By Felicia Farnsworth
March 17 is known world-wide as Saint Patrick’s Day and is celebrated in more countries than any other national festival. It is recognized as a national holiday and celebrated in countries such as the United Kingdom, New Zealand, Argentina, Australia, Ireland (of course), and the USA, plus many more.
Celebrations consist of parades, festivals, and the wearing of the color green or shamrocks. In 2010 the Skye Tower in Auckland lit up green as part of Tourism Ireland’s “Going Green for Saint Patrick’s Day.”
Now, eleven years later, over 300 landmarks in fifty countries, including the Sydney Opera House, light up green on Saint Patrick’s Day in participation.
Saint Patrick was a fifth-century Romano-British Christian missionary and bishop in Ireland. At age 16, he was kidnapped by Irish raiders and taken as a slave to Gaelic Ireland. There he spent six years working as a shepherd.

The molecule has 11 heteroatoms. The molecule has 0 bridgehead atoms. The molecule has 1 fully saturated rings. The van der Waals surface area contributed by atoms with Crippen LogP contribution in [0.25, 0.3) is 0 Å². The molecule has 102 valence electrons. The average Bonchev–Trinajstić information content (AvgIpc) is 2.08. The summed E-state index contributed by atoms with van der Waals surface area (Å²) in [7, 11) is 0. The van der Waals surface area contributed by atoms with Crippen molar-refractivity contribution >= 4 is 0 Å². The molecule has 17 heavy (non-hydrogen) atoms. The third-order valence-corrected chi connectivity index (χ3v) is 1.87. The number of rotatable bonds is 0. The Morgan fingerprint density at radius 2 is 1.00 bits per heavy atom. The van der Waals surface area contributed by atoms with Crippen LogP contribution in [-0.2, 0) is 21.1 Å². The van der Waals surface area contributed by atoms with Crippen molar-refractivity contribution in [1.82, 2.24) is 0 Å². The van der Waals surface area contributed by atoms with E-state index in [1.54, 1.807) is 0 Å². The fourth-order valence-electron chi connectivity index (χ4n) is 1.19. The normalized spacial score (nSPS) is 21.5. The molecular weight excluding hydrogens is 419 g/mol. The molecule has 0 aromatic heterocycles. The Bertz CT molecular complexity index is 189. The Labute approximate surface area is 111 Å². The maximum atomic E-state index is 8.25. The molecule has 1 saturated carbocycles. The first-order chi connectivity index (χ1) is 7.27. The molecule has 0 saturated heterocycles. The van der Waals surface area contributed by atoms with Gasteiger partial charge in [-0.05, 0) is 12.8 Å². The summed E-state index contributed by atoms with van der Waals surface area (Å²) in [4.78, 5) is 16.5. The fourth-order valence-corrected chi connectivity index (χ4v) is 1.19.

It was during this time he found God. He was able to escape to the coast, where a ship took him home. It was after he returned home that he became a priest.
Patrick returned to Ireland and converted thousands of the pagan Irish to Christianity. Legend has it that Saint Patrick used the three-leaved shamrock to explain the Holy Trinity to the Irish pagans. His efforts to drive out the druids eventually turned into an allegory in which he drove “snakes'' out of Ireland, even though snakes have never inhabited the region.
Saint Patrick’s Day, a celebration of the arrival of Christianity in Ireland and a commemoration for Saint Patrick, was made an official feast day in the early seventeenth century. It is traditionally held on the date of his death, March 17 (c.385-c.461).
Historically the Lenten restrictions on eating and drinking alcohol were lifted for the day, which has encouraged and propagated the holiday’s tradition of alcohol consumption.
In celebration of the day, the Taoiseach (tei-shuh; Irish Prime Minister) has presented the U.S. President with a Waterford Crystal Bowl filled with shamrocks. This tradition dates back to 1952 when President Harry S. Truman received a box of shamrocks from the Irish Ambassador to the U.S. John Hearde.
This annual tradition was canceled in 2020 due to the COVID-19 pandemic and will most likely be postponed again in 2021.